Sometimes, being a teacher is like living in a world of catch-22s. You’re asked to do more, yet your school’s budget has been slashed to shreds. You need your students to post good standardized test scores, even if you yourself don’t think the tests are the best measurement for your students. You’re expected to keep up with the latest news and issues in the world of education and pursue professional development opportunities, but managing a class of 32 kids is exhaustive on its own. The list goes on.
This Heller-esque landscape is captured plainly in a new survey out today from the Pew Research Center. Based on responses from just under 2,500 National Writing Project (NWP) teachers, many teaching Advanced Placement (AP), honors or accelerated classes in public high schools. With respondents from across the country teaching students from a broad range of socioeconomic backgrounds, the survey shows that confusion reigns the day when it comes to using technology in our nation’s schools.
54% of teachers say their students have sufficient access to technology while at school, but only 18% say the same is true in students’ home environments.
If students are unable to access and complete the online homework assignments assigned by 76% of the teachers in the survey, then emphasizing the importance of technology in education can seem meaningless. These numbers suggest that AP and NWP teachers are trying to adapt their curricula to make better use of technology, which is great, but if so few students are able to access the that technology, then what’s the point? That 54% figure is also troubling, and seems to bolster an argument for more portable devices like laptops, tablets and e-readers that don’t require a dedicated computer lab space, and can move easily between home and school. This doesn’t solve all problems—without wifi at home, many of these devices are practically useless for online learning—but it’s a start.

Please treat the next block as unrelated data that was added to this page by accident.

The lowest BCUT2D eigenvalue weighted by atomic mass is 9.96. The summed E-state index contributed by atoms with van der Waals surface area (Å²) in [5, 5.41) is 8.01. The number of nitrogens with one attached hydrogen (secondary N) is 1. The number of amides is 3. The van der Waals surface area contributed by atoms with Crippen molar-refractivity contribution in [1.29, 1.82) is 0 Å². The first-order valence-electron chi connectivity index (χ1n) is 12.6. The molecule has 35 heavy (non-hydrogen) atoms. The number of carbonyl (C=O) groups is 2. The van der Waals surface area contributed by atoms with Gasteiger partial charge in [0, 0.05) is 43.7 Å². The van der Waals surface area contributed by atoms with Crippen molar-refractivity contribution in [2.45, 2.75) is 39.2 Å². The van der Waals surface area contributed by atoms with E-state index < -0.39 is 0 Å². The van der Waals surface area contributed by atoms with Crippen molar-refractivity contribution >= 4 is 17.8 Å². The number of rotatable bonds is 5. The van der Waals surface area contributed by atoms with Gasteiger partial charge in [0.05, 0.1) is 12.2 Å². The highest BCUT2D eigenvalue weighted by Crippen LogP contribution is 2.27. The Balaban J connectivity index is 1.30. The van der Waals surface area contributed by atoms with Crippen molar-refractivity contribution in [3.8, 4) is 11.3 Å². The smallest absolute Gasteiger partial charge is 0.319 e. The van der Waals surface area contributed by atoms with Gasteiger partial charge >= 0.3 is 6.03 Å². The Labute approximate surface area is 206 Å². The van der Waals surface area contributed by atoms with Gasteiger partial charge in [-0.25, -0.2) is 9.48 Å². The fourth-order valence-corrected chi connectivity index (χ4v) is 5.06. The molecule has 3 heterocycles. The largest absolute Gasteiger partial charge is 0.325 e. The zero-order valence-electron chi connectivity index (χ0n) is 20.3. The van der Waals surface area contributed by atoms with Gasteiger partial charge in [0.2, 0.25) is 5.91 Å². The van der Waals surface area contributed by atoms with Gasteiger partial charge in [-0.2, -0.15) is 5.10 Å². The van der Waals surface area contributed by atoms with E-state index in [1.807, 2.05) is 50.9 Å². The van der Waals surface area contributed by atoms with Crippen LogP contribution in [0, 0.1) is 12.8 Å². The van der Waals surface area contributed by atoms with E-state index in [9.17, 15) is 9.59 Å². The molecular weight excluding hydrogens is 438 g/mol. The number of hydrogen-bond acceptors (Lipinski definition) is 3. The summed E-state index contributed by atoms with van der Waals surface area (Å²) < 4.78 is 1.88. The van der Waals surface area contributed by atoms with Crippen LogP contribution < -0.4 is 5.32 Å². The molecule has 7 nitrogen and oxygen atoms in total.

73% of teachers use cell phones and/or smartphones in the classroom and for completing assignments, but 42% say their students know more about using technology than they do.
This is a dangerous balance, and conflicts with other findings in the study—for example, only 15% of teachers for high-income students say their school is behind the curve in using technology for education, and 39% of teachers in low-income schools agree. But then, 68% of teachers report that their schools provide formal training in using technology for learning, so where’s the disconnect? If more teachers aren’t walking away feeling more confident about using new technology, it follows that the teacher training isn’t working. Which, on its own, is a huge problem.
49% of teachers of students living in low-income households report that their school’s use of internet filters has a major impact on their teaching, while only 24% of teachers for more advantaged students agree.
This one stumps me. At least here in New York City, internet filters are set universally for all schools in the Department of Education, although there are some permissions that can be altered on a case-by-case basis. Why there should be such a disparity between high-income and low-income schools is confusing and not fully explained, but nevertheless, this finding from the survey does point strongly to filters and firewalls as potentially major reasons for a digital divide. It’s also a cause for schools to rethink their policies, and focus on the online resources that are available to teachers working behind strict firewalls.
The report is massive, and if you’re interested in doing more point/counterpoint on some conflicting statistics, I promise that you won’t be disappointed. You’re also likely to have a greater appreciation for the contradictory sets of expectations, rules and realities that face our teachers every day.